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Bogey Rolls Out

The Jammu-Kashmir rail link gets a final fillip

Bogey Rolls Out
Bogey Rolls Out
Riding Rails
  • The J&K rail project, linking Jammu with Kashmir Valley, halted in 2008, will restart
  • Concerns over safety of Chenab bridge, highest in the world, stopped work
  • The Banihal Pass Tunnel, longest in Indian rail, was considered for realignment
  • The tunnel link to be completed in July. Official deadline for entire project is 2012. But it may take longer.


The ambitious, 292-km Jammu and Kashmir Railway project is back on track. It was halted last year with concerns over the safety of the bridge over the Chenab river and trouble with the terrain, resulting in a rethink on alignment options. But the new projection of the railway ministry is that an essential element of the rail link between Jammu and Kashmir will be in place by this July, with the completion of the Banihal Pass Tunnel.

An internal committee set up last year by the ministry to look into the problems before the project and to discuss realignment options is to submit its report on May 31. But the feedback indicates it has given the green signal to the beleaguered project. "We have looked into all the concerns. There was a doubt about whether the bridge could withstand the pressure and altitude. These worries have been resolved and we are proceeding. No changes to the alignment have been made. Very minor changes have been introduced for the Chenab Bridge," Sree Prakash, member (traffic), railway ministry, told Outlook.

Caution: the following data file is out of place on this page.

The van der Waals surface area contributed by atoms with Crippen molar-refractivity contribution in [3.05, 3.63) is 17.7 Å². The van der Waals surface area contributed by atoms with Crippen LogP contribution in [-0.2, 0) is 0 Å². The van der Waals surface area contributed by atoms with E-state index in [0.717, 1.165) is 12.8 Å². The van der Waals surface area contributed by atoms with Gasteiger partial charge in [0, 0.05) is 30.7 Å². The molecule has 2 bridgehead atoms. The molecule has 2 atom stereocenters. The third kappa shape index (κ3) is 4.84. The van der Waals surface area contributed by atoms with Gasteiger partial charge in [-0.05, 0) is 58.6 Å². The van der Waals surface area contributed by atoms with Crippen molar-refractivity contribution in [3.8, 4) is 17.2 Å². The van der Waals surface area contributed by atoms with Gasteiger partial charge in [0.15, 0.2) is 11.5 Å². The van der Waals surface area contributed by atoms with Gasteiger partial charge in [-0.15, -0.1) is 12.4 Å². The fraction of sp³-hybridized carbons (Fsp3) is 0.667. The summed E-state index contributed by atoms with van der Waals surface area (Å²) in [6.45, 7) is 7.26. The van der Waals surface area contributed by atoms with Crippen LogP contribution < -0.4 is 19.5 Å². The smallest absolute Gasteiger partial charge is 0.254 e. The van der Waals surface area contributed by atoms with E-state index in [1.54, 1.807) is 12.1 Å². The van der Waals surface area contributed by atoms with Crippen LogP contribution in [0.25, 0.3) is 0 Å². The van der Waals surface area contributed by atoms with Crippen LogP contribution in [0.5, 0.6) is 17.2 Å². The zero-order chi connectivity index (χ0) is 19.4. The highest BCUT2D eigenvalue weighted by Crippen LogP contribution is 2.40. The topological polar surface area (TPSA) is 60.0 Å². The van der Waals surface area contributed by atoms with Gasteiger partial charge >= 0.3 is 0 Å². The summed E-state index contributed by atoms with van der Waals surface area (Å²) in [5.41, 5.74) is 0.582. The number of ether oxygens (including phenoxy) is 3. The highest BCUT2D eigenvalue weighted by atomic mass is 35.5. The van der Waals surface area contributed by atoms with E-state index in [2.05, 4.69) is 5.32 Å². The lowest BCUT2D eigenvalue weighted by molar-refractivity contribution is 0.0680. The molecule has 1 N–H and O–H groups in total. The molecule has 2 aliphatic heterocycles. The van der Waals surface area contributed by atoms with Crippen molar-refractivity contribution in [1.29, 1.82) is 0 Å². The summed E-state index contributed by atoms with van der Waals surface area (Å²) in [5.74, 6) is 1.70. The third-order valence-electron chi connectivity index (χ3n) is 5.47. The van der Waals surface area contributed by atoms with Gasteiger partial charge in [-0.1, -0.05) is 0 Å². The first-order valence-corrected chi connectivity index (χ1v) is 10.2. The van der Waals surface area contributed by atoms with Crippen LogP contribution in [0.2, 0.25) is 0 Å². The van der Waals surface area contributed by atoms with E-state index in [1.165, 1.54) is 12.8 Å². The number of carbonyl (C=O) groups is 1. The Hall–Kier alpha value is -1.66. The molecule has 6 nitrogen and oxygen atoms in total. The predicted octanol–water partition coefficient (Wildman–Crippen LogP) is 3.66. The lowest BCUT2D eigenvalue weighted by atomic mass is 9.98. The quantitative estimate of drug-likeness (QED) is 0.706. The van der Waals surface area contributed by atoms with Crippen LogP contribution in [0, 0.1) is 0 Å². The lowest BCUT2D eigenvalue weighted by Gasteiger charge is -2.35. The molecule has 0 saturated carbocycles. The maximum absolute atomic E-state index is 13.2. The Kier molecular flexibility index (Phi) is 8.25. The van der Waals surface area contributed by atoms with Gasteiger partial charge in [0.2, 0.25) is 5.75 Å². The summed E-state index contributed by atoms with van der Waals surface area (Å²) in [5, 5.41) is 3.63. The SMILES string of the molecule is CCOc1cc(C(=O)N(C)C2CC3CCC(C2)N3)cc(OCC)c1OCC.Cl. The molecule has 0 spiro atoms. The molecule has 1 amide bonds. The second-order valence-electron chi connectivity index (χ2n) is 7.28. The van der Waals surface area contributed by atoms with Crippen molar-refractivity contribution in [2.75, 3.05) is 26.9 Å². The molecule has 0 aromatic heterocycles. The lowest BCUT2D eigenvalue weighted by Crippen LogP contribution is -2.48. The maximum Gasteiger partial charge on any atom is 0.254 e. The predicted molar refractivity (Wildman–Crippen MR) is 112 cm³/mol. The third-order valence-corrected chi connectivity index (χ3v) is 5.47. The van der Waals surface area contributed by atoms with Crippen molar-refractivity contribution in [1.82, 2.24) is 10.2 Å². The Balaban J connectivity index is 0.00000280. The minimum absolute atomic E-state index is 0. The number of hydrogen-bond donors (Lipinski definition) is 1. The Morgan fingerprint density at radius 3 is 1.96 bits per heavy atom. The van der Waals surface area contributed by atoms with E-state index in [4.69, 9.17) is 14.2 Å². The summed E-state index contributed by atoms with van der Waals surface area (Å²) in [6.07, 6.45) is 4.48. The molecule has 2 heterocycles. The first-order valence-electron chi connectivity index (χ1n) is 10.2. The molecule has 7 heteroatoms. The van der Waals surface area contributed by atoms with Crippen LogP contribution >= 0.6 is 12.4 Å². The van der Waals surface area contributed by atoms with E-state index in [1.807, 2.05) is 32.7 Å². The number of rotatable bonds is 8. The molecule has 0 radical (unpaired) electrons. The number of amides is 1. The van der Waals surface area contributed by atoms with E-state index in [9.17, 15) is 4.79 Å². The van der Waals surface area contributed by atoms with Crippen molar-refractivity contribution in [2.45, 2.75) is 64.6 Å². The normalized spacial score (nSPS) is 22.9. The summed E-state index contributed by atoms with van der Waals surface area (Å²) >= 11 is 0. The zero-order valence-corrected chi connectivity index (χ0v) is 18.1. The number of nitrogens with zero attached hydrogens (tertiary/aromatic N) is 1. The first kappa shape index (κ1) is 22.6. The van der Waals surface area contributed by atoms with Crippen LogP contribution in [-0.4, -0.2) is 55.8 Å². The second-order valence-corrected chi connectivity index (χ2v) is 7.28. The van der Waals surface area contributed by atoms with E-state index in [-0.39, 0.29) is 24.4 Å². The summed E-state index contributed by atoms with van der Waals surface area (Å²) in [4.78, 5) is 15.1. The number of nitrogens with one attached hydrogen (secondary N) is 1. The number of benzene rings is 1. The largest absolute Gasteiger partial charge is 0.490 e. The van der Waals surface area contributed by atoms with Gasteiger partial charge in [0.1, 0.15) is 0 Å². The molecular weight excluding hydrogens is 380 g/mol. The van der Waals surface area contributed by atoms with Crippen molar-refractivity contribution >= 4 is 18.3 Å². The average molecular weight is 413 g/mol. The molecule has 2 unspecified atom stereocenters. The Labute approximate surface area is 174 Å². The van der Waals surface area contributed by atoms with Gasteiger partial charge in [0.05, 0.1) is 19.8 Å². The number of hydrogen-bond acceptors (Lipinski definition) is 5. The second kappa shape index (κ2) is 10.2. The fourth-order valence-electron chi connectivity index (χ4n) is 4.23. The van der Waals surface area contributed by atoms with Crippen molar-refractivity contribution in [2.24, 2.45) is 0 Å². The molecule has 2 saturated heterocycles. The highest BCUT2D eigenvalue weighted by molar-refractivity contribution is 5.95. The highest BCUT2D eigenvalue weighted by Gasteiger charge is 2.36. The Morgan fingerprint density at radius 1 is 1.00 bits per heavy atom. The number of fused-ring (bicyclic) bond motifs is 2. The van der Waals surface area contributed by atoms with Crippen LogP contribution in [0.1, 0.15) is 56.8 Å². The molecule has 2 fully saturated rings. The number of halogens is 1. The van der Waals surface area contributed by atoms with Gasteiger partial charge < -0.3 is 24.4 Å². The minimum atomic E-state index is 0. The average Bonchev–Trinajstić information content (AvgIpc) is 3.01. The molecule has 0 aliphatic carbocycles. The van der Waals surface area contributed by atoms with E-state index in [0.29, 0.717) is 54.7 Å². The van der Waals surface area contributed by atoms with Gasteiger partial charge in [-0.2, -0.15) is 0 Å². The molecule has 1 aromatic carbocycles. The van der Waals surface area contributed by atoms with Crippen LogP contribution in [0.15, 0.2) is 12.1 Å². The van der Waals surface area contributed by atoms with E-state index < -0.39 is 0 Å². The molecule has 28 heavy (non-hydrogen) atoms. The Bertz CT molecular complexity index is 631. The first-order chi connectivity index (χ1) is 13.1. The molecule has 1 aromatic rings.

According to Prakash, 7 km of the 11-km Banihal Pass Tunnel through the Pir Panjal range is done. "By July this year, we'll do the tunnel. We'll finish the Udhampur-to-Katra stretch by 2011. From Katra to Banihal is another 120 km, which will take us 5-6 years more after that." The 11 km tunnel from Banihal, which falls in the Jammu region, to Lower Munda in the Kashmir Valley is being constructed using the New Austrian Tunnelling method, at an estimated cost of Rs 2,400 crore.

The J&K railway project, taken up at a cost of Rs 11,000 crore, comprises three sections: Udhampur-Katra, Katra-Qazigund and Qazigund-Baramulla. Northern Railways is laying the 25-km Udhampur-Katra stretch and Konkan Railways is constructing the 148-km Katra-Qazigund stretch, which includes the Chenab bridge and the Banihal Pass Tunnel—the longest in the Indian rail network. Construction company IRCON is in charge of the 119 km from Qazigund to Baramulla, of which only the last Qazigund-Anantnag stretch remains.

The Katra-Qazigund section is said to be the toughest project undertaken by the railways. Tunnels and bridges abound on the stretch through punishing terrain. The Chenab bridge is 1.3 km long and has the third largest arch span in the world. At 1,178 feet, it will be the highest bridge in the world once completed.

The project, regarded as one of the most formidable in the world in terms of execution as it deals with earthquake-prone, conflict-mired terrain and other geological difficulties, ground to a halt when mid-way through the construction of the Chenab bridge doubts arose about whether the structure would hold. The project, under construction since 1994, was given the status of a national project in 2002 under the Vajpayee government. The initial deadline was for 2009. Various delays pushed it to 2012.

However, some officials say the deadline could be pushed further. "With a new minister in Mamata Banerjee, the project will have to be presented to her and then taken forward," says a senior rail ministry official. There is also talk of building a rail link to Ladakh. While no detailed project report has been submitted, the idea is being pitched as a project for the new government.
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